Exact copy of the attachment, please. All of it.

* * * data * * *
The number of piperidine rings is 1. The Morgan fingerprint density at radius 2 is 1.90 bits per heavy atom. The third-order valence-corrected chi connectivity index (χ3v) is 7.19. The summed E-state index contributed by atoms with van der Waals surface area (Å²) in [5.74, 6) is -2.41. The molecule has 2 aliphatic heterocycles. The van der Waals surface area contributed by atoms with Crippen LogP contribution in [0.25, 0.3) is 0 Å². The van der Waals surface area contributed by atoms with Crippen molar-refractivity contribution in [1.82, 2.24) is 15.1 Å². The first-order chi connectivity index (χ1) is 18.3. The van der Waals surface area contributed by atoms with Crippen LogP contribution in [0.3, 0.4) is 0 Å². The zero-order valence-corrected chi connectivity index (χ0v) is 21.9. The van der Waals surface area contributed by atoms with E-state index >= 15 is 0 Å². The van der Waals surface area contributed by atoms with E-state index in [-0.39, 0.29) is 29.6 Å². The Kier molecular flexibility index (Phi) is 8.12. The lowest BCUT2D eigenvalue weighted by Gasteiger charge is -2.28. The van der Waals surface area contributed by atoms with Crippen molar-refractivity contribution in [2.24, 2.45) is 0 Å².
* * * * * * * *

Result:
The number of piperidine rings is 1. The Morgan fingerprint density at radius 2 is 1.90 bits per heavy atom. The third-order valence-corrected chi connectivity index (χ3v) is 7.19. The summed E-state index contributed by atoms with van der Waals surface area (Å²) in [5.74, 6) is -2.41. The molecule has 2 aliphatic heterocycles. The van der Waals surface area contributed by atoms with Crippen LogP contribution in [0.25, 0.3) is 0 Å². The van der Waals surface area contributed by atoms with Crippen molar-refractivity contribution in [1.82, 2.24) is 15.1 Å². The first-order chi connectivity index (χ1) is 18.3. The van der Waals surface area contributed by atoms with Crippen LogP contribution in [0.3, 0.4) is 0 Å². The zero-order valence-corrected chi connectivity index (χ0v) is 21.9. The van der Waals surface area contributed by atoms with E-state index >= 15 is 0 Å². The van der Waals surface area contributed by atoms with E-state index in [-0.39, 0.29) is 29.6 Å². The Kier molecular flexibility index (Phi) is 8.12. The lowest BCUT2D eigenvalue weighted by Gasteiger charge is -2.28. The van der Waals surface area contributed by atoms with Crippen molar-refractivity contribution in [2.24, 2.45) is 0 Å².